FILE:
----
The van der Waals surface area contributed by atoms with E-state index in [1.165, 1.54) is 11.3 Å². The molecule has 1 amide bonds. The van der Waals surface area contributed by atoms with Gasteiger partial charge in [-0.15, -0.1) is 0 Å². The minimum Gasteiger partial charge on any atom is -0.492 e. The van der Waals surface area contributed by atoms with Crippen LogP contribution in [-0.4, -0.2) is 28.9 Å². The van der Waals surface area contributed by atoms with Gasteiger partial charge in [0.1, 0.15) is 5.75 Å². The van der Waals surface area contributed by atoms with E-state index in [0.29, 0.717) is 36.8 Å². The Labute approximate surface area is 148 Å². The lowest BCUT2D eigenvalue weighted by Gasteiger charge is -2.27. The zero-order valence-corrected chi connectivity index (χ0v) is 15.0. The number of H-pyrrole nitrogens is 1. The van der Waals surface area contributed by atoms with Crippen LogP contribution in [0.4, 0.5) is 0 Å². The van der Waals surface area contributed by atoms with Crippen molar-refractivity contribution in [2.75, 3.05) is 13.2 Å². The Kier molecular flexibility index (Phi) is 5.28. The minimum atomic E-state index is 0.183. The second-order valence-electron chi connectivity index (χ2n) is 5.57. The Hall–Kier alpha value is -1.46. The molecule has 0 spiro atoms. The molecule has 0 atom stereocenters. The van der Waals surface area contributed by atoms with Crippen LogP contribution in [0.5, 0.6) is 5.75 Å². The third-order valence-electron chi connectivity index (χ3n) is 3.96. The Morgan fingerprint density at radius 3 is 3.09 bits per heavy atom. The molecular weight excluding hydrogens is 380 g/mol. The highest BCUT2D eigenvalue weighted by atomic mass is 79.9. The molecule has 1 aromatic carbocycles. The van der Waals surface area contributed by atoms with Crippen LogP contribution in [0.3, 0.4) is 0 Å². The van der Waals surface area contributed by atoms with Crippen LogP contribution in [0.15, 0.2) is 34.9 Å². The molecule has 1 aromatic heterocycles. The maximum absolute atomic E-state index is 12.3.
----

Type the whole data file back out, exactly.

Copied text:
The van der Waals surface area contributed by atoms with E-state index in [1.165, 1.54) is 11.3 Å². The molecule has 1 amide bonds. The van der Waals surface area contributed by atoms with Gasteiger partial charge in [-0.15, -0.1) is 0 Å². The minimum Gasteiger partial charge on any atom is -0.492 e. The van der Waals surface area contributed by atoms with Crippen LogP contribution in [-0.4, -0.2) is 28.9 Å². The van der Waals surface area contributed by atoms with Gasteiger partial charge in [0.1, 0.15) is 5.75 Å². The van der Waals surface area contributed by atoms with E-state index in [0.29, 0.717) is 36.8 Å². The Labute approximate surface area is 148 Å². The lowest BCUT2D eigenvalue weighted by Gasteiger charge is -2.27. The zero-order valence-corrected chi connectivity index (χ0v) is 15.0. The number of H-pyrrole nitrogens is 1. The van der Waals surface area contributed by atoms with Crippen LogP contribution in [0.4, 0.5) is 0 Å². The van der Waals surface area contributed by atoms with Crippen molar-refractivity contribution in [2.75, 3.05) is 13.2 Å². The Kier molecular flexibility index (Phi) is 5.28. The minimum atomic E-state index is 0.183. The second-order valence-electron chi connectivity index (χ2n) is 5.57. The Hall–Kier alpha value is -1.46. The molecule has 0 spiro atoms. The molecule has 0 atom stereocenters. The van der Waals surface area contributed by atoms with Crippen LogP contribution in [0.5, 0.6) is 5.75 Å². The third-order valence-electron chi connectivity index (χ3n) is 3.96. The Morgan fingerprint density at radius 3 is 3.09 bits per heavy atom. The molecular weight excluding hydrogens is 380 g/mol. The highest BCUT2D eigenvalue weighted by atomic mass is 79.9. The molecule has 1 aromatic carbocycles. The van der Waals surface area contributed by atoms with Crippen LogP contribution in [0.3, 0.4) is 0 Å². The van der Waals surface area contributed by atoms with Crippen LogP contribution in [0.15, 0.2) is 34.9 Å². The molecule has 1 aromatic heterocycles. The maximum absolute atomic E-state index is 12.3.